Paul, in short, seems to be a step or two in front of the ongoing transformation of the Republican Party from a hawkish conservatism to a sort of populist libertarianism.
That’s not to say, of course, that significant strains of resistance to the vision of the Republican Party that Paul is offering don’t remain. They do. And it remains to be seen whether the establishment, such as it is — elected officials and major donors, primarily — can unite to keep Paul from the nomination in favor of a politically “safer” choice such as Rubio or New Jersey Gov. Chris Christie.
And Paul, as he showed with his civil rights comments during his 2010 Senate campaign in Kentucky, holds some controversial views that can — and will — get him into trouble in the glare of the national spotlight.
But anyone who laughs at Paul as a serious contender, dismisses him as just a carbon copy of his father — former representative Ron Paul (R-Tex.) — or otherwise writes him off would do well to study the year in politics so far. No one in the GOP has had a better year than Paul. And it’s not all that close.
Below are our rankings of the 10 candidates with the best chance of winding up as the Republican presidential nominee. While this should go without saying, making predictions in 2013 about 2016 is something short of purely scientific.
10. Mike Pence: The Indiana governor is flying way under the radar at the moment, but he has the makings of a potential 2016 dark horse. Social and fiscal conservatives like him, he’s a charismatic communicator and, perhaps most important, he doesn’t work in Washington.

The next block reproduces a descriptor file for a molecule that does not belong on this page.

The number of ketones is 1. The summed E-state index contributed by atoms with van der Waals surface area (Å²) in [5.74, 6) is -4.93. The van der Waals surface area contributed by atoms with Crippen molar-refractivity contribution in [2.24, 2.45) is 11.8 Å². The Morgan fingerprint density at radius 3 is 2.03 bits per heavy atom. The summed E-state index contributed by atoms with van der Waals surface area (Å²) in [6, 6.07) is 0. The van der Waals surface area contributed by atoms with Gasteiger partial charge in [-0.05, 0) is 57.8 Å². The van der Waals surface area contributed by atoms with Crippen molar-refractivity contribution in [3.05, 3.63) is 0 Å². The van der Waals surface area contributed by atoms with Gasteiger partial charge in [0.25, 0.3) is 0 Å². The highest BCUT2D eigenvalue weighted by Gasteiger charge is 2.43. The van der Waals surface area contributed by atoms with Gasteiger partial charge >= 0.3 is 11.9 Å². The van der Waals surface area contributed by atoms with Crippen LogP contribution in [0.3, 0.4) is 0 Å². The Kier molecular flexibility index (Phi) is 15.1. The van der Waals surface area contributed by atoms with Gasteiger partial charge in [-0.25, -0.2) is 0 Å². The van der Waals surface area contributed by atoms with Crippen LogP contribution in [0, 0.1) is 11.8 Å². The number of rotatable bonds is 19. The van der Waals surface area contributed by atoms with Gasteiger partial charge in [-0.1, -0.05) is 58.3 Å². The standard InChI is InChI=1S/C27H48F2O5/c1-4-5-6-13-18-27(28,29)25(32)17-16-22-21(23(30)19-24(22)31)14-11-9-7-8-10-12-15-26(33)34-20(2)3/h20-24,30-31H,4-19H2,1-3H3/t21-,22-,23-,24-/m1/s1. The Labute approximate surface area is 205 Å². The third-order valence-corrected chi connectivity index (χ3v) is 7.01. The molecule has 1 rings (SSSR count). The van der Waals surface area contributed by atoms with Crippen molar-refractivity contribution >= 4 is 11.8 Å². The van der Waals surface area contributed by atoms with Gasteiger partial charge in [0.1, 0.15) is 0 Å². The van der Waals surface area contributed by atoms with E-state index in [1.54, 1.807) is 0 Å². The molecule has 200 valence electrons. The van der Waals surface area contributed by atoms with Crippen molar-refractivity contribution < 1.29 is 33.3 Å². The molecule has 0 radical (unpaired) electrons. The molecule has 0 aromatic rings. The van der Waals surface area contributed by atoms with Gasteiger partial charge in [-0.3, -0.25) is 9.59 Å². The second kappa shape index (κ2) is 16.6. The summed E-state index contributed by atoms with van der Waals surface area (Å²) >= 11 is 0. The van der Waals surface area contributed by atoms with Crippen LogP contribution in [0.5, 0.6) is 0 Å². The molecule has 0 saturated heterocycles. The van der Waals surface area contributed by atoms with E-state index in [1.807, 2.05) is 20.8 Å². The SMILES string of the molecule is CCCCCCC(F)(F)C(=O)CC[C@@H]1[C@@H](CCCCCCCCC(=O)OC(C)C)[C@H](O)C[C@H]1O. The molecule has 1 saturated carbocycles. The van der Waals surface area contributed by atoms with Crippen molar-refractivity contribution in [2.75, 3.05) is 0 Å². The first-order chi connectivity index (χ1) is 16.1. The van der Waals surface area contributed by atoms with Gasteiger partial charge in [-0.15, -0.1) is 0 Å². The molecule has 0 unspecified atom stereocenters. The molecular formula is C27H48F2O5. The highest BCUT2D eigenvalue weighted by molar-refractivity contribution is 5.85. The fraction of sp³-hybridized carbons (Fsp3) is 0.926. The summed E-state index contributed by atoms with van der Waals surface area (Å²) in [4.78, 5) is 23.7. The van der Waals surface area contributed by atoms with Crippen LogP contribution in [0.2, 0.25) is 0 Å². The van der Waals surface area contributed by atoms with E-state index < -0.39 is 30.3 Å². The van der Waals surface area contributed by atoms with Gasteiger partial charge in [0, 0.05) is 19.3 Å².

John Kasich: The Ohio governor’s poll numbers have recovered remarkably well from his first few years in office, and he now looks like a modest favorite for reelection against much-touted Democratic nominee Ed FitzGerald. If Kasich wins in 2014, he has a case to make as a swing-state Midwestern governor who previously served as the chairman of the House Budget Committee and who ran, albeit briefly, for president in 2000.
Bobby Jindal: We believe that Jindal’s stock was probably a bit too high a year ago and is now a bit too low. His numbers in Louisiana still aren’t great, but they are better than earlier this year. Jindal’s decision to reject Medicaid expansion under the Affordable Care Act will be a feather in his cap among conservative presidential-primary voters.
7. Scott Walker
: The Wisconsin governor may have a bit more of a reelection race on his hands than he originally thought with wealthy former Trek executive Mary Burke running for the Democratic nomination. And we hear from reliable Wisconsin sources that Rep. Paul Ryan (R-Wis.) is more interested in running than we believed. If Ryan runs, it’s hard to see Walker also getting in.